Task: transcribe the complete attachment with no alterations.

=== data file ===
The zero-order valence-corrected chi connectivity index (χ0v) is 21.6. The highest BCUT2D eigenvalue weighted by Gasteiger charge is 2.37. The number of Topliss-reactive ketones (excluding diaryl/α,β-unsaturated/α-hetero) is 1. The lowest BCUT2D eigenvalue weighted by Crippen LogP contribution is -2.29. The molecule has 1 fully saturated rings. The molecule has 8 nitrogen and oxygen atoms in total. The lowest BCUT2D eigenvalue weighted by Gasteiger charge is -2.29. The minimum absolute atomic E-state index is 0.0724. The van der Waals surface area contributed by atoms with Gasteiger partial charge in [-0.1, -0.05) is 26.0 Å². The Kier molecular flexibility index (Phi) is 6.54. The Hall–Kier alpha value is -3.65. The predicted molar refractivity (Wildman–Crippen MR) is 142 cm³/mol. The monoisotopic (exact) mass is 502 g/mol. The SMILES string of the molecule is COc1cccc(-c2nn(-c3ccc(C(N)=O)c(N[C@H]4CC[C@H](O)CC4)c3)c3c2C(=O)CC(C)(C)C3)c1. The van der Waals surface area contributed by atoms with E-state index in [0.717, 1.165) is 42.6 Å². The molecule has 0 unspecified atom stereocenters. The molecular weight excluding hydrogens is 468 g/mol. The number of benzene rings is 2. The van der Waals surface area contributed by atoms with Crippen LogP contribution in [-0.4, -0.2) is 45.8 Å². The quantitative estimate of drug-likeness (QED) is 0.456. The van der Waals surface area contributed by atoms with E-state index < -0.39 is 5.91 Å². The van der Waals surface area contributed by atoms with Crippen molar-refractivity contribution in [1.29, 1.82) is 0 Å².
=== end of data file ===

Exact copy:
The zero-order valence-corrected chi connectivity index (χ0v) is 21.6. The highest BCUT2D eigenvalue weighted by Gasteiger charge is 2.37. The number of Topliss-reactive ketones (excluding diaryl/α,β-unsaturated/α-hetero) is 1. The lowest BCUT2D eigenvalue weighted by Crippen LogP contribution is -2.29. The molecule has 1 fully saturated rings. The molecule has 8 nitrogen and oxygen atoms in total. The lowest BCUT2D eigenvalue weighted by Gasteiger charge is -2.29. The minimum absolute atomic E-state index is 0.0724. The van der Waals surface area contributed by atoms with Gasteiger partial charge in [-0.1, -0.05) is 26.0 Å². The Kier molecular flexibility index (Phi) is 6.54. The Hall–Kier alpha value is -3.65. The predicted molar refractivity (Wildman–Crippen MR) is 142 cm³/mol. The monoisotopic (exact) mass is 502 g/mol. The SMILES string of the molecule is COc1cccc(-c2nn(-c3ccc(C(N)=O)c(N[C@H]4CC[C@H](O)CC4)c3)c3c2C(=O)CC(C)(C)C3)c1. The van der Waals surface area contributed by atoms with E-state index in [0.717, 1.165) is 42.6 Å². The molecule has 0 unspecified atom stereocenters. The molecular weight excluding hydrogens is 468 g/mol. The number of benzene rings is 2. The van der Waals surface area contributed by atoms with Crippen LogP contribution in [-0.4, -0.2) is 45.8 Å². The quantitative estimate of drug-likeness (QED) is 0.456. The van der Waals surface area contributed by atoms with E-state index < -0.39 is 5.91 Å². The van der Waals surface area contributed by atoms with Crippen molar-refractivity contribution in [1.29, 1.82) is 0 Å².